In those days, I was still possessed of the mad belief that reasoned argument could have some effect on important matters of public policy. It took the better part of half a century for me to give up that fantasy.
As sympathetic as I am to Wolff’s exasperation, I don’t agree.
Vaccination, though once denounced as a Satanic tool for frustrating the will of you-know-who, is accepted almost globally. The germ theory of disease is universally accepted, though it was scoffed at by even doctors scarcely more than 100-years ago. Few people believe nowadays that the sun travels around the earth, or that the earth is flat, and the Southern Baptists are about the only people around who doubt that the earth is about 4.5-billion years old.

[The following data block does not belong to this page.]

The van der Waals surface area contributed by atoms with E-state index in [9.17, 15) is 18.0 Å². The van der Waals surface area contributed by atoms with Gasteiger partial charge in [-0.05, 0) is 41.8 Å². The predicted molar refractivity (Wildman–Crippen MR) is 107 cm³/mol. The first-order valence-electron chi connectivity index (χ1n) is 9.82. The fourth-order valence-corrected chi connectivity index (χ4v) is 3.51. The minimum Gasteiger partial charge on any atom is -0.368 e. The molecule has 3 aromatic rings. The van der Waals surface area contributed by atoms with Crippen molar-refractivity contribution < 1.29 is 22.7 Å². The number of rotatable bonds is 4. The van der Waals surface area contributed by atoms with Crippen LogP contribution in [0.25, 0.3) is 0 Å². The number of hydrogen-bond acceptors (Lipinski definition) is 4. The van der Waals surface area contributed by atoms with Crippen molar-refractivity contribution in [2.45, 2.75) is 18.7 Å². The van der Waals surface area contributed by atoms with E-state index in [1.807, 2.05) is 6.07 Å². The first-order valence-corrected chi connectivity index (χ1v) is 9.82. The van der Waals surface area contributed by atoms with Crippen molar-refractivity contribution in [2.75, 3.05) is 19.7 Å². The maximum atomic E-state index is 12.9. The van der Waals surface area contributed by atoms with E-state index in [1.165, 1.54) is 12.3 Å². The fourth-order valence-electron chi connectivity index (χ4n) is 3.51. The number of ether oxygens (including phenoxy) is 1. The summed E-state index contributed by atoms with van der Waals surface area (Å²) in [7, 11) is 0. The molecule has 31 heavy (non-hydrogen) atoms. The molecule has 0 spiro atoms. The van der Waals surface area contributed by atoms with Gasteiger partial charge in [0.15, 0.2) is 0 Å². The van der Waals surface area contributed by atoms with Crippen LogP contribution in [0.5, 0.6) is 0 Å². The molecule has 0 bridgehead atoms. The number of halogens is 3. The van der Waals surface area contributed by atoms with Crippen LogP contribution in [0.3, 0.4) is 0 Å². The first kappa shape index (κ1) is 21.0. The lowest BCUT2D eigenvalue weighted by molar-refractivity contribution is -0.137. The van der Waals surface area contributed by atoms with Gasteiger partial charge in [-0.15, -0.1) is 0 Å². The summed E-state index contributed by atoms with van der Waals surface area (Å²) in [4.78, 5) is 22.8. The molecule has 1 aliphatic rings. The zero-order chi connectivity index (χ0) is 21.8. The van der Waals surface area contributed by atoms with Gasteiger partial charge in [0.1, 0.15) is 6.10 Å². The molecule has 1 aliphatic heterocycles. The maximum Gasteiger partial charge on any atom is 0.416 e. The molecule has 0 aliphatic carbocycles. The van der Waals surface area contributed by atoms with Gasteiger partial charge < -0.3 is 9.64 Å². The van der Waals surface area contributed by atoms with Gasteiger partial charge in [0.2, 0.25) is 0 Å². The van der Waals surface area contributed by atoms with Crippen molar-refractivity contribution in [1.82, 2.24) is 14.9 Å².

There is moral progress in the world, too. Witch-burning, and the torment of albinos, occurs in only unschooled parts of Africa. Heretics are no longer burned at the stake. Women and minorities are allowed to own property and to vote, and LGBTQ people are steadily gaining the rights our Constitution is supposed to guarantee them.
All of this, incidentally, in the face of opposition by the Godly.
Wolff is viewing matters from too short a perspective and has, in fact, clamored for and seen much of this progress — and I am confidant that the continued decline of the Abrahamic theisms will accelerate the advance of human progress.